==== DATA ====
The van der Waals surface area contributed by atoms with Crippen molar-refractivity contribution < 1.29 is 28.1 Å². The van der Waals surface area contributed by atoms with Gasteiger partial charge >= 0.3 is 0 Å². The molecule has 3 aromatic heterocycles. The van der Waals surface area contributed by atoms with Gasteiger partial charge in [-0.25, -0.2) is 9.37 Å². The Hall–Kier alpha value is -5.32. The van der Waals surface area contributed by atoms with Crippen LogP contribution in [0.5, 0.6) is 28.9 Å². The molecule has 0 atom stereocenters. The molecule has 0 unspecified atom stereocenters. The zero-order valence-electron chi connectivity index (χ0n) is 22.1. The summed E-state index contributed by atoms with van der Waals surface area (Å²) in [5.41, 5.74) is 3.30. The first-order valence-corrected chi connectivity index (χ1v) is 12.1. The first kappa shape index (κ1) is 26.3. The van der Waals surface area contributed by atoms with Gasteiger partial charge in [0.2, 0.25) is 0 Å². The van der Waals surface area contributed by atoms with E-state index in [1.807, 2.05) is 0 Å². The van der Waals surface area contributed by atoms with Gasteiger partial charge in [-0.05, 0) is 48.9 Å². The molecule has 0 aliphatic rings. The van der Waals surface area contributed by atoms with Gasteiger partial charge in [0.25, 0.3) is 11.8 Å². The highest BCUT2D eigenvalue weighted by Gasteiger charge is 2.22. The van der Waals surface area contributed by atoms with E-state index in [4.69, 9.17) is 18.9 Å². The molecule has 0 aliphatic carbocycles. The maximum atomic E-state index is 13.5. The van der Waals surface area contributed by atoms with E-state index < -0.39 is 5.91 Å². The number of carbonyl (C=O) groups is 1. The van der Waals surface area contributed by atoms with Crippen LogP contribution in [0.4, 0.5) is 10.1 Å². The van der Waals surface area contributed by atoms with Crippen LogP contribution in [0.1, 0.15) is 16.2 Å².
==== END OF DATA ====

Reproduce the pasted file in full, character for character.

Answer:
The van der Waals surface area contributed by atoms with Crippen molar-refractivity contribution < 1.29 is 28.1 Å². The van der Waals surface area contributed by atoms with Gasteiger partial charge >= 0.3 is 0 Å². The molecule has 3 aromatic heterocycles. The van der Waals surface area contributed by atoms with Gasteiger partial charge in [-0.25, -0.2) is 9.37 Å². The Hall–Kier alpha value is -5.32. The van der Waals surface area contributed by atoms with Crippen LogP contribution in [0.5, 0.6) is 28.9 Å². The molecule has 0 atom stereocenters. The molecule has 0 unspecified atom stereocenters. The zero-order valence-electron chi connectivity index (χ0n) is 22.1. The summed E-state index contributed by atoms with van der Waals surface area (Å²) in [5.41, 5.74) is 3.30. The first-order valence-corrected chi connectivity index (χ1v) is 12.1. The first kappa shape index (κ1) is 26.3. The van der Waals surface area contributed by atoms with Gasteiger partial charge in [0.2, 0.25) is 0 Å². The van der Waals surface area contributed by atoms with E-state index in [1.807, 2.05) is 0 Å². The van der Waals surface area contributed by atoms with Gasteiger partial charge in [-0.05, 0) is 48.9 Å². The molecule has 0 aliphatic rings. The van der Waals surface area contributed by atoms with Gasteiger partial charge in [0.25, 0.3) is 11.8 Å². The highest BCUT2D eigenvalue weighted by Gasteiger charge is 2.22. The van der Waals surface area contributed by atoms with E-state index in [4.69, 9.17) is 18.9 Å². The molecule has 0 aliphatic carbocycles. The maximum atomic E-state index is 13.5. The van der Waals surface area contributed by atoms with E-state index < -0.39 is 5.91 Å². The number of carbonyl (C=O) groups is 1. The van der Waals surface area contributed by atoms with Crippen LogP contribution in [0.4, 0.5) is 10.1 Å². The van der Waals surface area contributed by atoms with Crippen LogP contribution in [0.1, 0.15) is 16.2 Å².